worth remarking, that even common artisans, who are not distinguished by any superiority of intellect, have, by exercise and practice, brought some of their senses to a degree of perfection which might be highly useful to a natural philosopher in the pursuit of experimental science. The exercise of the senses is naturally pleasurable to children, and therefore it may easily be promoted, and improved: in distinguishing smells, colours, tastes, and the touch of various things, the pupil will soon become expert, if he have a sufficient supply of visible and tangible objects on which to exert his attention. These should be presented in succession, so that his mind may never be puzzled by having more than one thing at a time to examine. Care should also be taken not to fatigue his attention by long exertions. Trials of the acuteness and accuracy of his senses may be rendered amusing; and emulation may be excited by playful comparisons with those of his own age, and with the elder individuals of a family. He should be early accustomed to see some of the various articles of the materia medica. This will prepare him for the future study of pharmacy, which, though indispensably necessary, is too much neglected in medical education. It will not be sufficient merely to show the different substances once or twice, and to repeat their English and Latin names; the pupils must be perfectly familiarized both with the substances and the names. They should have possession or free access to the samples, which should all be labelled. Their nature and properties should be explained. Many useful facts may thus be pleasurably impressed on the memory. These early lessons have been tried upon a young medical student; and even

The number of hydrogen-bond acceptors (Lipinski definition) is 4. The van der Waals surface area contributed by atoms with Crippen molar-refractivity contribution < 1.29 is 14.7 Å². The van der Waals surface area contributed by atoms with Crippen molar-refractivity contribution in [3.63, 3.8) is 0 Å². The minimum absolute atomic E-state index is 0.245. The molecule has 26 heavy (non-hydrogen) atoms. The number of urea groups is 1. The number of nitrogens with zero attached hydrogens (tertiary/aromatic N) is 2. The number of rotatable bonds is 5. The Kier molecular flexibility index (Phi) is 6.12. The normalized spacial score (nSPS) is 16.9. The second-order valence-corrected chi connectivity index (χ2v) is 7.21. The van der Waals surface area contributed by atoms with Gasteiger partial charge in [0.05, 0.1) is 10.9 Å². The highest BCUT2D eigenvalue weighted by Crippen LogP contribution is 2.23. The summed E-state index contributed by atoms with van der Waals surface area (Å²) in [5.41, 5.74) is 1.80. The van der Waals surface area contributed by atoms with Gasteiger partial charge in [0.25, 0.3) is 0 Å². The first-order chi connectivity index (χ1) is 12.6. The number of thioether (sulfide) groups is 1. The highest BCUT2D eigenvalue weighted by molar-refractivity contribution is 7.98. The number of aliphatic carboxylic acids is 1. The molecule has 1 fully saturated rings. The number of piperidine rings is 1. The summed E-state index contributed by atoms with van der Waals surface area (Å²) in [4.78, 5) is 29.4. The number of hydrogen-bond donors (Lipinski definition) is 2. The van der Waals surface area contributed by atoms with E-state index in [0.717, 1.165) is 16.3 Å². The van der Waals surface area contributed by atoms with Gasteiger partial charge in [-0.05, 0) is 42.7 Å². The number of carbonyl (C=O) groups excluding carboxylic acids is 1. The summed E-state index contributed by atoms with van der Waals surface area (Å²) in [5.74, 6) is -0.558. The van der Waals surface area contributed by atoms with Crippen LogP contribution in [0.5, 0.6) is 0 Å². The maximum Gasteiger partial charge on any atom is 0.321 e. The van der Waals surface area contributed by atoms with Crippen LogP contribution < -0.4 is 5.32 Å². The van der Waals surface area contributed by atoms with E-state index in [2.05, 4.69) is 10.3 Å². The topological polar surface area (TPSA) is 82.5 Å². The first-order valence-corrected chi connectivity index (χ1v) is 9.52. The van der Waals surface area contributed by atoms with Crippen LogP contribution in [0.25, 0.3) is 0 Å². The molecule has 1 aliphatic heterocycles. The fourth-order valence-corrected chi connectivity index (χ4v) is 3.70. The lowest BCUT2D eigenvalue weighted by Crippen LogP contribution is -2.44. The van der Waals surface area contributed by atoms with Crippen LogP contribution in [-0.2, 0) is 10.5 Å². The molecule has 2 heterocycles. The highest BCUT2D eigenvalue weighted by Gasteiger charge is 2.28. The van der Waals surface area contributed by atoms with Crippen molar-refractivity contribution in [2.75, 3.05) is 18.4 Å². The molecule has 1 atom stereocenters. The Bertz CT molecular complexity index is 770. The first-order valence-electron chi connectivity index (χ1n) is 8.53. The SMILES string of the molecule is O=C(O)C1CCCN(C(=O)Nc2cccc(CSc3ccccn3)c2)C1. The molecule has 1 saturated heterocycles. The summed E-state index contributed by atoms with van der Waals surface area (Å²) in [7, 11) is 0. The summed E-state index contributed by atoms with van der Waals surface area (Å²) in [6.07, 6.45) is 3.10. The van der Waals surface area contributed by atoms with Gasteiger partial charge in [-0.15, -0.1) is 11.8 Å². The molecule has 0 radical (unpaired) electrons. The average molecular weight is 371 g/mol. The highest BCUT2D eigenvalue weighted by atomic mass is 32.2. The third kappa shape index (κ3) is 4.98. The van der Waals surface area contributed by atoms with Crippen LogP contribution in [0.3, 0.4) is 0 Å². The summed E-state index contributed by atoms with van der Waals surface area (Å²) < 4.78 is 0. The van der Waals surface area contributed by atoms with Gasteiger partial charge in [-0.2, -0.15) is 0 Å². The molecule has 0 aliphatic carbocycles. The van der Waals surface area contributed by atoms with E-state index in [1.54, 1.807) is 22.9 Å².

the gall-nut; the flowers of benzoin, camphor, and such simple materials, have afforded many entertaining hours'amusement joined with profitable instruction.

From the simple exercise of the senses the pupil may be led to more complex observations, to notice and describe the general appearance of objects as they affect all the senses. He should be encouraged to mark characteristic differences and resemblances; his mind should, indeed, be urged to observe differences, more than to be pleased with resemblances; because a physician has more occasion for judgment than for wit. From observing effects, the pupil will naturally proceed to search for causes ; in the most trifling instances this habit may be practised. If a child notice the shadow of any person or piece of furniture, if a reflection of light dancing upon the wall catch his infant attention, he may at that moment be excited to discover the immediate cause of what he sees. By removing different objects, he may determine the fact which he wishes to ascertain. However trivial this may sound, such are the ways by which preceptors may lead him to try experiments, and to take pleasure in discovering the causes of external effects. On the most common occasions he may find subject for experiment and reflection; if he see smoke from the candle and steam from the tea-urn*, he can compare the different properties of smoke and vapour, and he may be taught the causes and effects of each. The melting of butter, of ice, of sealing-wax, the most ordinary operations of nature or art, may be made amusing lessons. Even ignoble

* Practical Education.